Observes that imitation is the most perfect form of praise for Shepherd of Church who transformed the Gospel into effective works and witness in challenging times
WASHINGTON, D.C.—His Excellency, the Most Reverend Timothy P. Broglio, J.C.D., Archbishop for the United States Military Services, was principal celebrant and homilist at a high noon Mass of Thanksgiving for the Beatification of Pope Paul VI on World Mission Sunday in the Basilica of the National Shrine of the Immaculate Conception. William Cardinal Baum, one of three living cardinals created by Blessed Paul VI, also participated in the celebration. Concelebrants included Rev. Msgr. Walter R. Rossi, Rector of the Basilica, and Rev. Msgr. Vito Buonanno, Basilica Director of Pilgrimages. The Mass was seen around the world on a live broadcast transmitted by EWTN, CatholicTV, and Telecare Television of the Diocese of Rockville Centre, N.Y. Here follows the text of Archbishop Broglio’s homily:
On February 5th, 1977 Blessed Paul VI held a private audience for the seminarians and priests studying at the North American College to celebrate – a few months late – the bicentennial of the United States. Before reading his prepared remarks in English, he spoke to us in Italian off the cuff.
He told us about looking across St. Peter’s Square and seeing how many windows of the college were darkened. He wished that there were more students there. He wanted us to know that we had a father in the Eternal City. We should feel welcome and cared for. It was a touching message and we asked the Rector to make sure that we all received a copy of the transcription from Vatican Radio. I have it somewhere, but I did not need it to begin this homily. I can still remember the warmth of his message.
At the end of the same audience, he expressed the desire to greet each one of us, but it was not possible. However, he was giving us a gift, a book of quotations from the documents of the Vatican II. He teased us that they were in Latin—he knew that many of us were not fluent in that language.
Today Jesus provokes the Pharisees with the question about whose image is on the coins they use. We recognize the images on our coins, but it might be more in keeping with the passage for us to ask ourselves about the image inscribed on our hearts.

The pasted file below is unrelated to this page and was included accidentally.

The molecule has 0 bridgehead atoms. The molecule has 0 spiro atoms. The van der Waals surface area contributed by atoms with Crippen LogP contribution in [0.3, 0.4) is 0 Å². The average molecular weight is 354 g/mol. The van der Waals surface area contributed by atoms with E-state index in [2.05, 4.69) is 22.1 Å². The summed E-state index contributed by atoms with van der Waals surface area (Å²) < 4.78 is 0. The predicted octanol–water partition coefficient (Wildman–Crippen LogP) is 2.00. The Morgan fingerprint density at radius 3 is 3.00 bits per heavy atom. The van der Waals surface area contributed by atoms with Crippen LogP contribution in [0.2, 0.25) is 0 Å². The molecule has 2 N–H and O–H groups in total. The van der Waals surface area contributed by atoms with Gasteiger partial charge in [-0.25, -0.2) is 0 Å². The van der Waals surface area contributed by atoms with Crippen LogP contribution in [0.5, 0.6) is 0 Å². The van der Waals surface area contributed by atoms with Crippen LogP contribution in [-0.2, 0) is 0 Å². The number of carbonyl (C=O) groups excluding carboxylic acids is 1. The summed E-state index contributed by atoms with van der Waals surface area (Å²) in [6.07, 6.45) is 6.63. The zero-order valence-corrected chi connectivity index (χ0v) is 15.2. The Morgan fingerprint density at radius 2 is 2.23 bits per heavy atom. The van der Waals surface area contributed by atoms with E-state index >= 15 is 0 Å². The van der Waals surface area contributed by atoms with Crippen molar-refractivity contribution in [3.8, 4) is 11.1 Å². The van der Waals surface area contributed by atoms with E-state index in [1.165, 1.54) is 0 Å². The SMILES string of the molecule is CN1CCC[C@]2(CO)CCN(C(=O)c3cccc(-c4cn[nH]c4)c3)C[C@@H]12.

In the newly beatified Pontiff we can recognize a truly great figure, who always strove to project the image of Christ, inscribed on his heart. When he was elected in 1963, Life Magazine gave a synopsis of his predecessors named Paul. Only the first of that line has been canonized and he was elected in 757. The figure we honor today perceived the nature of his vocation and knew how to wrestle with difficult questions. We can indeed give thanks for his inscription into the album of the Blessed. For his love and tireless service to the Church, may he be known as Paul the Great.
The Lord says, “I have called you by your name.” Students of history know that Blessed Paul defied the old Italian adage that he who enters the conclave pope, exits among the cardinals. He was the favored candidate at the death of St. John XXIII and he was clearly the one chosen by the Holy Spirit to govern the Church in very challenging times.
He continued the work of the council and fostered a spirit of consensus so that most of the documents were passed with overwhelming majorities. He sponsored the reform of the liturgy to return it to its origins and allow the faithful of our time to worship, as had those in centuries past, in their language. Daily he affirmed his love of the Church and his desire that she always project the image of Christ.
He reaffirmed the essential truth about the nature and purpose of matrimony in a splendid document simply entitled On Human Life. There he tells us that marriage “is far from being the effect of chance or the result of the blind evolution of natural forces. It is in reality the wise and provident institution of God the Creator, whose purpose was to effect in man His loving design. As a consequence, husband and wife, through that mutual gift of themselves, which is specific and exclusive to them alone, develop that union of two persons in which they perfect one another, cooperating with God in the generation and rearing of new lives.” (Paul VI, Humanae Vitae, 8.)